For its part, the White House published a communiqué according to which the two leaders called for North Korea to "cease its provocative behaviour and brought to the climbing" and reaffirm "their mutual commitment to a denuclearization of the Korean peninsula".
The statement said that the United States and allies were ready to apply the full range of diplomatic, economic, and military measures to end any threat.
This rise in tensions between the United States and North Korea weighs on the financial markets and anxious many world leaders.
Wall St. Lower as Investors Weigh Rising N. Korea Tensions
About 6.22 billion shares changed hands on US stock exchanges, slightly above the 6.15 billion average for the last 20 sessions. Eight of the 11 major S&P sectors were lower, with the consumer discretionary index's 0.59 percent fall leading the decliners.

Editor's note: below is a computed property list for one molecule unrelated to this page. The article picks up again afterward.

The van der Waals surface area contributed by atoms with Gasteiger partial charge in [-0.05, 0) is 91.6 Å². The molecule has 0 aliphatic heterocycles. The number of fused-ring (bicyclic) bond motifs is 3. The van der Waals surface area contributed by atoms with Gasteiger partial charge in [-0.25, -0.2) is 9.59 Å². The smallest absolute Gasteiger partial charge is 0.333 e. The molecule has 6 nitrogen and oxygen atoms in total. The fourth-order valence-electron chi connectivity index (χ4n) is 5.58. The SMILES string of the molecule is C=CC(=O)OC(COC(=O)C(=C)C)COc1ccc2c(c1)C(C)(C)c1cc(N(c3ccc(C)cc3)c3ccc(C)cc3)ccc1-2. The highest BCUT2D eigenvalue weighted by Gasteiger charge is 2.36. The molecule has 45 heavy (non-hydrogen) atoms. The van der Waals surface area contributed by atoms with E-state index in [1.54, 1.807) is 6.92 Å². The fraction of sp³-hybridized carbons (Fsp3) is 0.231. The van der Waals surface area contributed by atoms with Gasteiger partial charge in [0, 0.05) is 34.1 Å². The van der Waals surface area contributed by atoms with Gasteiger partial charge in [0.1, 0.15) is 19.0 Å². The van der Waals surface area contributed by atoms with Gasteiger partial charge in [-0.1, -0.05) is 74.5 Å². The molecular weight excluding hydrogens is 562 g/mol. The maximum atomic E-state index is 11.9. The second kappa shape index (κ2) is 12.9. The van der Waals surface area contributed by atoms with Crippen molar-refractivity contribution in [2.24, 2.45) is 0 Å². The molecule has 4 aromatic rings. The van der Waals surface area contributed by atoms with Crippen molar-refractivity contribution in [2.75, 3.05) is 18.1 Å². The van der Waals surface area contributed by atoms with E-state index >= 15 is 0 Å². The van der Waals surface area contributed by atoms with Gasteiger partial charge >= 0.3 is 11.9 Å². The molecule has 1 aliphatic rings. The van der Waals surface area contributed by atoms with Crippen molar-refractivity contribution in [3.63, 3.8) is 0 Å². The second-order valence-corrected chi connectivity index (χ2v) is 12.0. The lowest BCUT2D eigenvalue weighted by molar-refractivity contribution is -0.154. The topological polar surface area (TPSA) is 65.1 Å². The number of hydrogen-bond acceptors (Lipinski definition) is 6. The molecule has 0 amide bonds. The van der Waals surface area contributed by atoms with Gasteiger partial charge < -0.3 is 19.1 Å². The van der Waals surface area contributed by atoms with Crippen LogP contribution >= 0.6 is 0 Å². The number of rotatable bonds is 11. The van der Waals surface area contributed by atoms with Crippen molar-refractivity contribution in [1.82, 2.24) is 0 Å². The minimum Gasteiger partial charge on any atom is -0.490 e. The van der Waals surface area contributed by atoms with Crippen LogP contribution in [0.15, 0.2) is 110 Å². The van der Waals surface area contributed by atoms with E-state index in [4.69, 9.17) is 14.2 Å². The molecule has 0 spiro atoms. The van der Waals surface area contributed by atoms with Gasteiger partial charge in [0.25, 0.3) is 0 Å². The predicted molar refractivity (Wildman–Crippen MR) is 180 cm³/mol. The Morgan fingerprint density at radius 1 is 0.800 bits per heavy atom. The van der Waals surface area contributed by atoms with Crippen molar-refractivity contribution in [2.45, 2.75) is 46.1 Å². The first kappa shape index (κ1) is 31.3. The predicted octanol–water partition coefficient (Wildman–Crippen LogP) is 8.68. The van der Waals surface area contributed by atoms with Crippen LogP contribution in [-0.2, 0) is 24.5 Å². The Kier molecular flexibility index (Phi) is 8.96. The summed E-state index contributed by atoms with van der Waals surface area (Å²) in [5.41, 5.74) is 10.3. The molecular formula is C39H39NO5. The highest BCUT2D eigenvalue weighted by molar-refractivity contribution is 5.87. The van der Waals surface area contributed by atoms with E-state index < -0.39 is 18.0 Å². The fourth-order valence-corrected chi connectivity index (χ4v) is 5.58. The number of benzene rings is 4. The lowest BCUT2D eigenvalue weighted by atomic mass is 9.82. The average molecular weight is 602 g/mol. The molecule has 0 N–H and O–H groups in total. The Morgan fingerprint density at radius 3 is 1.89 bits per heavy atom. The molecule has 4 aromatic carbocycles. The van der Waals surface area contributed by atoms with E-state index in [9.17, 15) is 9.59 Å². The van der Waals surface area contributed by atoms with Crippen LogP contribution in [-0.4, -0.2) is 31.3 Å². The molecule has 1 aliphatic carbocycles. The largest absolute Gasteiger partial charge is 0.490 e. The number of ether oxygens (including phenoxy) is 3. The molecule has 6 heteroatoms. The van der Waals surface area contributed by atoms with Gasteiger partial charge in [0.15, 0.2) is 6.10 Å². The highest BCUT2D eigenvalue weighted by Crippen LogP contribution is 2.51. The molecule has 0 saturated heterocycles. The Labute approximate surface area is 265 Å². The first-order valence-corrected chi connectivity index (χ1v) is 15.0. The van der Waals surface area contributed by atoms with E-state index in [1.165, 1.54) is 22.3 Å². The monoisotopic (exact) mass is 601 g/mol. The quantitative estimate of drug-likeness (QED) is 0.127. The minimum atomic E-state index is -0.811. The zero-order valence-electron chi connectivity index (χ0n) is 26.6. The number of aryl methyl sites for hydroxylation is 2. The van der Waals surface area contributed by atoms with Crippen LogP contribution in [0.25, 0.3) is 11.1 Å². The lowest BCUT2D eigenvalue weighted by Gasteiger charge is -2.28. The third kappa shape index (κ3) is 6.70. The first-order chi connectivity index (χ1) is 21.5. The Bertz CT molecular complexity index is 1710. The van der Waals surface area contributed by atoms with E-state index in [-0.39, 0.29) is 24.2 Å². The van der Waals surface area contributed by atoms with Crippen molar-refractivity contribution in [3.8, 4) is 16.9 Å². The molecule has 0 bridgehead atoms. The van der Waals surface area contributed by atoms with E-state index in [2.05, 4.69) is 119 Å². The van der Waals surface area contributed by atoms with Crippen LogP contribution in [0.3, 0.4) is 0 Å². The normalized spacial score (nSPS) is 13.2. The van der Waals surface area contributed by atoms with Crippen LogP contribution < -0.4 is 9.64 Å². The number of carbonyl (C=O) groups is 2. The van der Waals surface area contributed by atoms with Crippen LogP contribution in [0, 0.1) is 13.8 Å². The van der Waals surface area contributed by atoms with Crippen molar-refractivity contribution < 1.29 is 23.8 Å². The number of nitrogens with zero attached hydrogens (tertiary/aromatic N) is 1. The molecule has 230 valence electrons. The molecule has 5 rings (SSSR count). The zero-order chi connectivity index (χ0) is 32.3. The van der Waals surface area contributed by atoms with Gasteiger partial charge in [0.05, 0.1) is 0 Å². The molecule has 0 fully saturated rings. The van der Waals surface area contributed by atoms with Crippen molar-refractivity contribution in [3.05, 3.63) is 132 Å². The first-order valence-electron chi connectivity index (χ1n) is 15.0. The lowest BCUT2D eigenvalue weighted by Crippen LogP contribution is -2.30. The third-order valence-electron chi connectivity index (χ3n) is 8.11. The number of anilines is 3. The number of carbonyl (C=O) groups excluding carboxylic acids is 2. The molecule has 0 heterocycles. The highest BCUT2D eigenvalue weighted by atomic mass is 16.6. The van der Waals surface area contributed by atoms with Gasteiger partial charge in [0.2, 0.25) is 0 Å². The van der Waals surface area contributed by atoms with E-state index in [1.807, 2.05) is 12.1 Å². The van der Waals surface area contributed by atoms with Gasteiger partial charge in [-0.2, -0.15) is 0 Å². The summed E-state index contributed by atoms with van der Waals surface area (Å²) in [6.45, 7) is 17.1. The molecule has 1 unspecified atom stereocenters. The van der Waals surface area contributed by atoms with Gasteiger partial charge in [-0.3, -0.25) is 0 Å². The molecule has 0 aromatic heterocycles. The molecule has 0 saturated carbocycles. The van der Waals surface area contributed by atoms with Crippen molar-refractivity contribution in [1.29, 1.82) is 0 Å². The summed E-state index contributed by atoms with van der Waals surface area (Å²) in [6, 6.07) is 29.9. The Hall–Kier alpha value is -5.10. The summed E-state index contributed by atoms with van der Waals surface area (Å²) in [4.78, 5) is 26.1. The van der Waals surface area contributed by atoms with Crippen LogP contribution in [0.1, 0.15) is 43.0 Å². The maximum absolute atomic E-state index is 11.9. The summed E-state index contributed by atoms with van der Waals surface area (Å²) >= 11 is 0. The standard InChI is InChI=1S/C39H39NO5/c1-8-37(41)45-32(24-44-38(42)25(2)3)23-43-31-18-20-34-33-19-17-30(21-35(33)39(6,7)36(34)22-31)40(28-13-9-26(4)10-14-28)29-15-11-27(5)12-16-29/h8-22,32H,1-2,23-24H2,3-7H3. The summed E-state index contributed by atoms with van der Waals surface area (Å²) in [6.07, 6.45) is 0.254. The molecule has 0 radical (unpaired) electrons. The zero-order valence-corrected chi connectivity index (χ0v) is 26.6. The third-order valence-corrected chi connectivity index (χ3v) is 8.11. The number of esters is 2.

Sen. Graham also said he doesn't think Trump needs congressional approval to launch a military strike against North Korea, claiming, "There's nothing in the Constitution limiting the ability to use force to protect America". Friday morning, Trump tweeted that the military was "locked and loaded" should North Korea "act unwisely".
Xi Jinping, the leader of North Korea's key ally China, urged Trump on Saturday to avoid rhetoric that could inflame tensions, after the U.S. leader ramped up his warnings to Pyongyang, saying the Stalinist regime would "truly regret" taking hostile action against the United States.
President Donald Trump is seeking continued help from China's president in addressing the threat posed by North Korea's nuclear developments.
In response, Japan began on Saturday to deploy its missile defense system Patriot, after threats from Pyongyang.
This week, Trump has issued stern warnings to North Korean dictator Kim Jong Un.